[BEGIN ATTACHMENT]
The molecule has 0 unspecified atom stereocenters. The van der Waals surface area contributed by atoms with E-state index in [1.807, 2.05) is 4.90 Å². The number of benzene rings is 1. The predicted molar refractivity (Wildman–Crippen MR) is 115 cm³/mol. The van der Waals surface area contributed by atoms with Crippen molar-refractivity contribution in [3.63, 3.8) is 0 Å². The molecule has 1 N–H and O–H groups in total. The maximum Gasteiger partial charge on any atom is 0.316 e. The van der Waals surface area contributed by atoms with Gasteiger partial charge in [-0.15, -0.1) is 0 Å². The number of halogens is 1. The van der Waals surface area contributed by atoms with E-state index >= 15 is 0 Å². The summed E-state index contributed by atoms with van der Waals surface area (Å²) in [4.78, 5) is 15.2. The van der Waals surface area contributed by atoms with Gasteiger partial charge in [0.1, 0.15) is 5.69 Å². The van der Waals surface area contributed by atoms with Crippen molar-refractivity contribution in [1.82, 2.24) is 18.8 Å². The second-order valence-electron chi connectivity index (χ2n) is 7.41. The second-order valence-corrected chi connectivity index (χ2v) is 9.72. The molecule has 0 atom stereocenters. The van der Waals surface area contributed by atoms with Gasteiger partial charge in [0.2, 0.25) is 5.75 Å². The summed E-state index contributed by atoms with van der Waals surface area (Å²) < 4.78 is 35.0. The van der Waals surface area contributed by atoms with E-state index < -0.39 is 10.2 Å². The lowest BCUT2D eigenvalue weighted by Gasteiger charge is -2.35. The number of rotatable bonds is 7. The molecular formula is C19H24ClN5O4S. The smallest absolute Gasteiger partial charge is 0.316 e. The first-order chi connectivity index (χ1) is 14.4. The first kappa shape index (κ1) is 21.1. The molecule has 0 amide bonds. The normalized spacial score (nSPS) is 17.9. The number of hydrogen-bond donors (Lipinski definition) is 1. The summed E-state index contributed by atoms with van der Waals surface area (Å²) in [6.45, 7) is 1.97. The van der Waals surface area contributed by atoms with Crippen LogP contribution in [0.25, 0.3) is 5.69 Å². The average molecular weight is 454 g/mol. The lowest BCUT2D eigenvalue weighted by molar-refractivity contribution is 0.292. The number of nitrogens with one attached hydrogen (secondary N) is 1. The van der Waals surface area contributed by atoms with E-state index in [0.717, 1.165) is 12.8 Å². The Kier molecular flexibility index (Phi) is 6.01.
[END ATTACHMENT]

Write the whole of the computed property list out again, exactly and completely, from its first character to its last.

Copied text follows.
The molecule has 0 unspecified atom stereocenters. The van der Waals surface area contributed by atoms with E-state index in [1.807, 2.05) is 4.90 Å². The number of benzene rings is 1. The predicted molar refractivity (Wildman–Crippen MR) is 115 cm³/mol. The van der Waals surface area contributed by atoms with Crippen molar-refractivity contribution in [3.63, 3.8) is 0 Å². The molecule has 1 N–H and O–H groups in total. The maximum Gasteiger partial charge on any atom is 0.316 e. The van der Waals surface area contributed by atoms with Gasteiger partial charge in [-0.15, -0.1) is 0 Å². The number of halogens is 1. The van der Waals surface area contributed by atoms with E-state index >= 15 is 0 Å². The summed E-state index contributed by atoms with van der Waals surface area (Å²) in [4.78, 5) is 15.2. The van der Waals surface area contributed by atoms with Gasteiger partial charge in [0.1, 0.15) is 5.69 Å². The van der Waals surface area contributed by atoms with Crippen molar-refractivity contribution in [1.82, 2.24) is 18.8 Å². The second-order valence-electron chi connectivity index (χ2n) is 7.41. The second-order valence-corrected chi connectivity index (χ2v) is 9.72. The molecule has 0 atom stereocenters. The van der Waals surface area contributed by atoms with Gasteiger partial charge in [0.2, 0.25) is 5.75 Å². The summed E-state index contributed by atoms with van der Waals surface area (Å²) < 4.78 is 35.0. The van der Waals surface area contributed by atoms with E-state index < -0.39 is 10.2 Å². The lowest BCUT2D eigenvalue weighted by Gasteiger charge is -2.35. The number of rotatable bonds is 7. The molecular formula is C19H24ClN5O4S. The smallest absolute Gasteiger partial charge is 0.316 e. The first-order chi connectivity index (χ1) is 14.4. The first kappa shape index (κ1) is 21.1. The molecule has 0 amide bonds. The normalized spacial score (nSPS) is 17.9. The number of hydrogen-bond donors (Lipinski definition) is 1. The summed E-state index contributed by atoms with van der Waals surface area (Å²) in [6.45, 7) is 1.97. The van der Waals surface area contributed by atoms with Crippen LogP contribution in [0.25, 0.3) is 5.69 Å². The average molecular weight is 454 g/mol. The lowest BCUT2D eigenvalue weighted by molar-refractivity contribution is 0.292. The number of nitrogens with one attached hydrogen (secondary N) is 1. The van der Waals surface area contributed by atoms with E-state index in [0.717, 1.165) is 12.8 Å². The Kier molecular flexibility index (Phi) is 6.01.